Little Gem romaine lettuce is growing nicely under a plastic tunnel cloche with zippered windows. But what is the prolific brassica that has sprouted in its bed?

Spinach

Abundant Bloomsdale spinach is protected under the Triangle Tunnel.

Asters

A pot of fall asters brightens the walkway near my vegetable bed and provides pollinator delight.

Squash

Seed sources:

Groninger Brussels Sprouts

Fliderkraut Cabbage

Sugar Snap Peas

Red Kuri Squash

Jack Be Little Pumpkins

Little Gem Lettuce

Abundant Bloomsdale Spinach

Castelfranco Radicchio

Peppermint Chard

Early Wonder Tall Top Beets

Charging Into Winter Gardening

If you’ve tackled a big garden project on a hot summer day, you know how fast you can drain your internal batteries. The heat seems to sap it out of me. But as weird as it may seem at the height of summer, right now we should be recharging our garden’s batteries with some new plants for winter.

Peas in a pot

I planted peas in this pot next to my compost pile, and now they’re ready to be moved into the sun and under a trellis.

In the Maritime Northwest, August and early September are great times to plant. I’ll tell you what seedlings I’ve got in pots and in the ground right now, and what you can get from the nurseries in the coming weeks if you don’t want to sprout your own.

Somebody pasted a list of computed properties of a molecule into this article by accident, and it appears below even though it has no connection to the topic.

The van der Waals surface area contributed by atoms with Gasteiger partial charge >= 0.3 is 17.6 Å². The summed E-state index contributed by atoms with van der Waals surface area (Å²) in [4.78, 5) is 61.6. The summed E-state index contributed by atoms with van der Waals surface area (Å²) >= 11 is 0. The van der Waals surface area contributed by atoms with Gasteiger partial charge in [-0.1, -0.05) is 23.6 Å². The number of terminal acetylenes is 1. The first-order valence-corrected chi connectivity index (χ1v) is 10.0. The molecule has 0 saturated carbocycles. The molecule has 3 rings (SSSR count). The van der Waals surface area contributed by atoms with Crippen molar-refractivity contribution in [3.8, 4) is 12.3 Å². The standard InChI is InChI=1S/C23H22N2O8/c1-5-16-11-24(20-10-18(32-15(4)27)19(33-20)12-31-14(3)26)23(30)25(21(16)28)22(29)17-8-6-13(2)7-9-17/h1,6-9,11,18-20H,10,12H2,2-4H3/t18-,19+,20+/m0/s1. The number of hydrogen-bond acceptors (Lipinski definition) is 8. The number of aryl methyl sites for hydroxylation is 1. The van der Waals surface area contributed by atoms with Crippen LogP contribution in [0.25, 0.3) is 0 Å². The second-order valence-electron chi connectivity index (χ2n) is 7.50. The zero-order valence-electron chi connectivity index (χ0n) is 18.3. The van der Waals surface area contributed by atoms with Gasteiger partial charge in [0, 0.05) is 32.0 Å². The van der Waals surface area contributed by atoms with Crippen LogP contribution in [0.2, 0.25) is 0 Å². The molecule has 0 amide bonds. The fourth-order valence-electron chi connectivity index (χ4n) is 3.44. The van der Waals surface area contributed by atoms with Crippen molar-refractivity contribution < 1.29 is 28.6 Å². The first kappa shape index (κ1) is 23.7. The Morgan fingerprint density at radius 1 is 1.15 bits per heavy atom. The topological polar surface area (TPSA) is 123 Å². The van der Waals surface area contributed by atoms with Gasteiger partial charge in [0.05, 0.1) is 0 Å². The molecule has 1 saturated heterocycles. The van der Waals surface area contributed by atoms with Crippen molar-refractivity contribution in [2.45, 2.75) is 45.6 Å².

If you can start from seed, I recommend it. It’s amazing how quickly seeds will sprout in a summer garden. Parsnips, which are notoriously finicky seeds, sprouted in just four days during one of our recent warm spells. And they came up in such a prolific little forest that I had to get down there and do some serious thinning.

I’ve also started Brussels sprouts, purple sprouting broccoli, beets, carrots, peas and arugula.

Beets

Beets and other seeds will sprout fast in warm summer soil. Be sure to thin to proper spacing. These beets need to be thinned to 4 inches apart.

Of course, with warm days and no rain, I’ve been hand-watering the seedlings to supplement my automatic watering regimen.

What to start now

Greens:

  • Arugula
  • Asian greens (mustards, bok choi, tatsoi, shungiku)
  • Corn salad (aka mache)
  • Cress
  • Endive/radicchio
  • Lettuce (Marvel of Four Seasons, Continuity, Merlot, Red Oak Leaf, Green Deer Tongue, Forellenschluss, Little Gem… so many – plant a rainbow salad!)
  • Swiss chard

Brassicas:

  • Broccoli (fall)
  • Broccoli raab
  • Cauliflower
  • Kohlrabi
  • Kale (choose Lacinato, aka Dinosaur/Palm Tree, the best tasting of all)
Dino kale

The best tasting kale, and very reliable in a mild maritime winter.

Roots:

  • Beets
  • Carrots
  • Radish (winter varieties, like Black Spanish)

Alliums:

  • Leeks

More alliums go in later this fall, but you can plan now. Leave space for garlic and shallots.

Seeds or starts?

Most of these plants can be directly sown into the garden, and many of them can now be found as starts in good quality plant nurseries. I always recommend planting root crops only from seed, not transplanting.